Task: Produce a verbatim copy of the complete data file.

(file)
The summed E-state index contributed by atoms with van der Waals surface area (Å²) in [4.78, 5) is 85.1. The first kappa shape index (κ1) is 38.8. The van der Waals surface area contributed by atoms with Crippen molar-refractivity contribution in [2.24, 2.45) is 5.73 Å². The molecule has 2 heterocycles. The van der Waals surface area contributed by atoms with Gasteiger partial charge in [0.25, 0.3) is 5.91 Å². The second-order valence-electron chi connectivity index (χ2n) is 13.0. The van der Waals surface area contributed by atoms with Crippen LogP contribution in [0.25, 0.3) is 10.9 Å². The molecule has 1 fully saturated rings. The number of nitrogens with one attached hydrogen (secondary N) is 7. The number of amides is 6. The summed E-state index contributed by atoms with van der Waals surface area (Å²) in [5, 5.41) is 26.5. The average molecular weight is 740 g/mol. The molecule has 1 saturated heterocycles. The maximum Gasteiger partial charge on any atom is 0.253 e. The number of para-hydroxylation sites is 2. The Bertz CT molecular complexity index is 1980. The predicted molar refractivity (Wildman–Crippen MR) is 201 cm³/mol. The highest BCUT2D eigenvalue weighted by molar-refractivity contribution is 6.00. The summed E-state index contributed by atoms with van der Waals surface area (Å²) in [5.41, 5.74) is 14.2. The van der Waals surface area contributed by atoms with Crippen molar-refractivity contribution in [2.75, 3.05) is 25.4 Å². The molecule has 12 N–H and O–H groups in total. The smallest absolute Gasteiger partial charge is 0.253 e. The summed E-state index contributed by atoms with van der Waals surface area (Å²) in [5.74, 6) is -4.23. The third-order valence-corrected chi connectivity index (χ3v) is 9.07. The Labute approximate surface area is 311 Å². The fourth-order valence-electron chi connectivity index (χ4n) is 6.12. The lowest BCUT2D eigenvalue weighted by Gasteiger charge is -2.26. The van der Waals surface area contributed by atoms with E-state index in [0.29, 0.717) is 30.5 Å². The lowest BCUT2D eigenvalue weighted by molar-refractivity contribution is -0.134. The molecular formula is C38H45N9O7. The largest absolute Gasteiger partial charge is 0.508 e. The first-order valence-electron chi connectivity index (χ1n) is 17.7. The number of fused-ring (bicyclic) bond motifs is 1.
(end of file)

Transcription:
The summed E-state index contributed by atoms with van der Waals surface area (Å²) in [4.78, 5) is 85.1. The first kappa shape index (κ1) is 38.8. The van der Waals surface area contributed by atoms with Crippen molar-refractivity contribution in [2.24, 2.45) is 5.73 Å². The molecule has 2 heterocycles. The van der Waals surface area contributed by atoms with Gasteiger partial charge in [0.25, 0.3) is 5.91 Å². The second-order valence-electron chi connectivity index (χ2n) is 13.0. The van der Waals surface area contributed by atoms with Crippen LogP contribution in [0.25, 0.3) is 10.9 Å². The molecule has 1 fully saturated rings. The number of nitrogens with one attached hydrogen (secondary N) is 7. The number of amides is 6. The summed E-state index contributed by atoms with van der Waals surface area (Å²) in [5, 5.41) is 26.5. The average molecular weight is 740 g/mol. The molecule has 1 saturated heterocycles. The maximum Gasteiger partial charge on any atom is 0.253 e. The number of para-hydroxylation sites is 2. The Bertz CT molecular complexity index is 1980. The predicted molar refractivity (Wildman–Crippen MR) is 201 cm³/mol. The highest BCUT2D eigenvalue weighted by molar-refractivity contribution is 6.00. The summed E-state index contributed by atoms with van der Waals surface area (Å²) in [5.41, 5.74) is 14.2. The van der Waals surface area contributed by atoms with Crippen molar-refractivity contribution in [2.75, 3.05) is 25.4 Å². The molecule has 12 N–H and O–H groups in total. The smallest absolute Gasteiger partial charge is 0.253 e. The summed E-state index contributed by atoms with van der Waals surface area (Å²) in [5.74, 6) is -4.23. The third-order valence-corrected chi connectivity index (χ3v) is 9.07. The Labute approximate surface area is 311 Å². The fourth-order valence-electron chi connectivity index (χ4n) is 6.12. The lowest BCUT2D eigenvalue weighted by Gasteiger charge is -2.26. The van der Waals surface area contributed by atoms with E-state index in [0.29, 0.717) is 30.5 Å². The lowest BCUT2D eigenvalue weighted by molar-refractivity contribution is -0.134. The molecular formula is C38H45N9O7. The largest absolute Gasteiger partial charge is 0.508 e. The first-order valence-electron chi connectivity index (χ1n) is 17.7. The number of fused-ring (bicyclic) bond motifs is 1.